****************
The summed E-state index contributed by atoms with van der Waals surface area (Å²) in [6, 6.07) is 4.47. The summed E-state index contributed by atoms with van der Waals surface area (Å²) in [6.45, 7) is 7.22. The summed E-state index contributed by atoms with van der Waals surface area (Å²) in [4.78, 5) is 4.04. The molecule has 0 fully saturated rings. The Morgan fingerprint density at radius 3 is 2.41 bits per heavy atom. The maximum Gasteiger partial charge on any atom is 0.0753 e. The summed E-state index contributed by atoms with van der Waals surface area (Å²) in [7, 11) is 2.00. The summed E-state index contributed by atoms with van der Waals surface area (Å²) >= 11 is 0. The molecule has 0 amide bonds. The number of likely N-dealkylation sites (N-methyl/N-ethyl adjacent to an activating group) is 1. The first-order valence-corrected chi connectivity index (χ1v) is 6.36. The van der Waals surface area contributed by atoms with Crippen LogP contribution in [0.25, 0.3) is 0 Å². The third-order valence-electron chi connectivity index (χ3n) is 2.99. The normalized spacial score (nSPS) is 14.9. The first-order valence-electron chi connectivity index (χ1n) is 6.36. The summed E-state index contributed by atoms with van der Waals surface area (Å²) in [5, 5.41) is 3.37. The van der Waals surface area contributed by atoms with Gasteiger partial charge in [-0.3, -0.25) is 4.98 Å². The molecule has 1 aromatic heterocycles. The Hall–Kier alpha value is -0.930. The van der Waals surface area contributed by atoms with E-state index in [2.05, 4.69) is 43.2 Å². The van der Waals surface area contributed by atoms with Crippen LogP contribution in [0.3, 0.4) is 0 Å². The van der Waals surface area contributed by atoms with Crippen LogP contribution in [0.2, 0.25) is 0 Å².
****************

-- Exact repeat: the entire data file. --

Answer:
The summed E-state index contributed by atoms with van der Waals surface area (Å²) in [6, 6.07) is 4.47. The summed E-state index contributed by atoms with van der Waals surface area (Å²) in [6.45, 7) is 7.22. The summed E-state index contributed by atoms with van der Waals surface area (Å²) in [4.78, 5) is 4.04. The molecule has 0 fully saturated rings. The Morgan fingerprint density at radius 3 is 2.41 bits per heavy atom. The maximum Gasteiger partial charge on any atom is 0.0753 e. The summed E-state index contributed by atoms with van der Waals surface area (Å²) in [7, 11) is 2.00. The summed E-state index contributed by atoms with van der Waals surface area (Å²) >= 11 is 0. The molecule has 0 amide bonds. The number of likely N-dealkylation sites (N-methyl/N-ethyl adjacent to an activating group) is 1. The first-order valence-corrected chi connectivity index (χ1v) is 6.36. The van der Waals surface area contributed by atoms with Crippen LogP contribution in [0.25, 0.3) is 0 Å². The third-order valence-electron chi connectivity index (χ3n) is 2.99. The normalized spacial score (nSPS) is 14.9. The first-order valence-electron chi connectivity index (χ1n) is 6.36. The summed E-state index contributed by atoms with van der Waals surface area (Å²) in [5, 5.41) is 3.37. The van der Waals surface area contributed by atoms with Gasteiger partial charge in [-0.3, -0.25) is 4.98 Å². The molecule has 1 aromatic heterocycles. The Hall–Kier alpha value is -0.930. The van der Waals surface area contributed by atoms with E-state index in [2.05, 4.69) is 43.2 Å². The van der Waals surface area contributed by atoms with Crippen LogP contribution in [0.3, 0.4) is 0 Å². The van der Waals surface area contributed by atoms with Crippen LogP contribution in [0.2, 0.25) is 0 Å².